UEFA global ambassador for diversity and change Clarence Seedorf has spoken of football's important role in fighting discrimination at a conference organised by UEFA's partners FARE.
Article top media content
UEFA's global ambassador for diversity and change, Clarence Seedorf, has told a keynote conference in Barcelona that football can make a crucial impact in the fight against exclusion and discrimination in football.
The former Dutch international, a four-times UEFA Champions League winner, joined representatives from 38 countries for the conference, organised by UEFA's partner FARE and staged at the Camp Nou, the home of this year's European champions FC Barcelona.
Seedorf, who was interviewed on-stage by FARE executive director Piara Powar, spoke of his wish to explore the ways in which football, a great game with massive popularity and the power to serve as a vital social force, could be put to invaluable use to help create a more inclusive and diverse society.
"My wish to make football better is to make the world better," Seedorf said, expressing the view that racism and other forms of discrimination in football could not be addressed separately from what is happening across the world. He stressed the importance of a common and united front on the part of everyone involved in the fight against discrimination.
Seedorf, who was accompanied at the conference by other UEFA representatives, explained his challenging ambassadorial role, which not only involves campaigning against discrimination, but also helping to promote education, diversity and integration within the European body's various social responsibility activities.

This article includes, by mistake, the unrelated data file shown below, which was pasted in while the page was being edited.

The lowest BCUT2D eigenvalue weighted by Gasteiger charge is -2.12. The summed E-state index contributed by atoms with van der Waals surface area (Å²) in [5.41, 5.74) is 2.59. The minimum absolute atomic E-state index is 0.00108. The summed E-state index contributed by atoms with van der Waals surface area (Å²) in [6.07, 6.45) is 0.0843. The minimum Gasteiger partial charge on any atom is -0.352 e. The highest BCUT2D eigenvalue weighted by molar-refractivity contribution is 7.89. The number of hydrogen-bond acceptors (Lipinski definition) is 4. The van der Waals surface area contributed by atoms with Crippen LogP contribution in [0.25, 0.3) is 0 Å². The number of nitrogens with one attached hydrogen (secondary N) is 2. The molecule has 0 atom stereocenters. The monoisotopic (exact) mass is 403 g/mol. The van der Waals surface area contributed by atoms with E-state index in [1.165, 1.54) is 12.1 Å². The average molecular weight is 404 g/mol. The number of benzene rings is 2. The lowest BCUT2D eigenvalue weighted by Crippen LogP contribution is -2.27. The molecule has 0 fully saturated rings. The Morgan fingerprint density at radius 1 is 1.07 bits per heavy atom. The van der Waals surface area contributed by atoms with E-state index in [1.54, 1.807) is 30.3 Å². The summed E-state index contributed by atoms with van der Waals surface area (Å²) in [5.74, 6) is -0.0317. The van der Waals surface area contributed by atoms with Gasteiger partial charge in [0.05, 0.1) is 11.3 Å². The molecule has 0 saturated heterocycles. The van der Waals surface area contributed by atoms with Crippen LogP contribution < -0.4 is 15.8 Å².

The vastly respected former AC Milan and Real Madrid CF player, who was appointed UEFA ambassador for diversity and change last December, is serving as a role model with his experience and expert knowledge, and has become an important voice in promoting UEFA's commitment to eliminating all forms of discrimination from football once and for all.
"I am in direct discussions with [UEFA] President Michel Platini and others at UEFA on the diversity strategy going forward," said Seedorf. "I believe the interventions we make will be significant in all of the areas that we are discussing [today]. You can be sure that we will consult with all stakeholders."
"We were delighted that Clarence Seedorf was able to join us in his role as UEFA global ambassador for diversity and change," said Piara Powar. "As always he was both thoughtful and thought-provoking in his interactions with us."
UEFA and FARE are long-term partners within the overall campaign against discrimination, intolerance and related negative phenomena. The discussions in Barcelona, involving stakeholders who are at the vanguard of tackling discrimination and working to harness the power of football for good, were aimed at bringing up new ideas and proposals with the future in mind.
The conference also focused on the situation of women in football – an issue that UEFA is addressing firmly, in particular through its Women in Football Leadership (WFLP) programme which aims to bring more women into roles of responsibility and decision-making within the European game. FARE itself now has six women out of nine members on its new board, which was elected at the body's general meeting in Barcelona.
"The FARE conference and general meeting was a good opportunity for our members and partners working hard at a national level to come together to assess achievements, look at future challenges and discuss some big issues together," said Powar.